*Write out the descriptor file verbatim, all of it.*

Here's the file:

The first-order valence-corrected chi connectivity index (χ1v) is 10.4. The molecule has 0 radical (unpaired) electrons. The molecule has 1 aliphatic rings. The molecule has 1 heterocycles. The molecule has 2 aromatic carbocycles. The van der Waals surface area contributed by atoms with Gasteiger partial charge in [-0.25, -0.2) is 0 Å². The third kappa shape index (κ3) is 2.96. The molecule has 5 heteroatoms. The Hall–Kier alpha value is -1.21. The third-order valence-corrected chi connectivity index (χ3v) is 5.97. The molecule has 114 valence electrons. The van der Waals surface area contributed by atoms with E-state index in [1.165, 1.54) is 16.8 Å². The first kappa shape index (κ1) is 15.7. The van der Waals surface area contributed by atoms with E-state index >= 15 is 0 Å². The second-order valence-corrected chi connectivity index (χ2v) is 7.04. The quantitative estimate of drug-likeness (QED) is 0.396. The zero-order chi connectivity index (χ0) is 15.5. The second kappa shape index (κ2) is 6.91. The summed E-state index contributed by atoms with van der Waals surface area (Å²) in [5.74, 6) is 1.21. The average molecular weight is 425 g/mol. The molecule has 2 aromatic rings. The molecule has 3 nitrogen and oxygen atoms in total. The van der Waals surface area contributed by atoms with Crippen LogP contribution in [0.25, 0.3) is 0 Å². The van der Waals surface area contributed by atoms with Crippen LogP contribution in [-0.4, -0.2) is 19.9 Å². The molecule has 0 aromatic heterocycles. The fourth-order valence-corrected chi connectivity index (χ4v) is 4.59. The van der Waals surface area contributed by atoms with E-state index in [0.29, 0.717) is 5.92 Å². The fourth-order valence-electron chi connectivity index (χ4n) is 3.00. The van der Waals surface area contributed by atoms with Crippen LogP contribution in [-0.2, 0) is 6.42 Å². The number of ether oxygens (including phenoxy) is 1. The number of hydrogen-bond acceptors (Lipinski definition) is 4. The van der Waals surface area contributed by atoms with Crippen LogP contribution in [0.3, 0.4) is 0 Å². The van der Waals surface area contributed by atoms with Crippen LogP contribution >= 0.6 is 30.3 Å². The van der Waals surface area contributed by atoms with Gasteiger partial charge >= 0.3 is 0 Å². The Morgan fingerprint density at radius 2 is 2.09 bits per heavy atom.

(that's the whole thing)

The first-order valence-corrected chi connectivity index (χ1v) is 10.4. The molecule has 0 radical (unpaired) electrons. The molecule has 1 aliphatic rings. The molecule has 1 heterocycles. The molecule has 2 aromatic carbocycles. The van der Waals surface area contributed by atoms with Gasteiger partial charge in [-0.25, -0.2) is 0 Å². The third kappa shape index (κ3) is 2.96. The molecule has 5 heteroatoms. The Hall–Kier alpha value is -1.21. The third-order valence-corrected chi connectivity index (χ3v) is 5.97. The molecule has 114 valence electrons. The van der Waals surface area contributed by atoms with E-state index in [1.165, 1.54) is 16.8 Å². The first kappa shape index (κ1) is 15.7. The van der Waals surface area contributed by atoms with E-state index >= 15 is 0 Å². The second-order valence-corrected chi connectivity index (χ2v) is 7.04. The quantitative estimate of drug-likeness (QED) is 0.396. The zero-order chi connectivity index (χ0) is 15.5. The second kappa shape index (κ2) is 6.91. The summed E-state index contributed by atoms with van der Waals surface area (Å²) in [5.74, 6) is 1.21. The average molecular weight is 425 g/mol. The molecule has 2 aromatic rings. The molecule has 3 nitrogen and oxygen atoms in total. The van der Waals surface area contributed by atoms with Crippen LogP contribution in [0.25, 0.3) is 0 Å². The van der Waals surface area contributed by atoms with Crippen LogP contribution in [-0.4, -0.2) is 19.9 Å². The molecule has 0 aromatic heterocycles. The fourth-order valence-corrected chi connectivity index (χ4v) is 4.59. The van der Waals surface area contributed by atoms with E-state index in [0.29, 0.717) is 5.92 Å². The fourth-order valence-electron chi connectivity index (χ4n) is 3.00. The van der Waals surface area contributed by atoms with Crippen LogP contribution in [-0.2, 0) is 6.42 Å². The number of ether oxygens (including phenoxy) is 1. The number of hydrogen-bond acceptors (Lipinski definition) is 4. The van der Waals surface area contributed by atoms with Crippen LogP contribution in [0.3, 0.4) is 0 Å². The van der Waals surface area contributed by atoms with Crippen LogP contribution >= 0.6 is 30.3 Å². The van der Waals surface area contributed by atoms with Gasteiger partial charge >= 0.3 is 0 Å². The Morgan fingerprint density at radius 2 is 2.09 bits per heavy atom.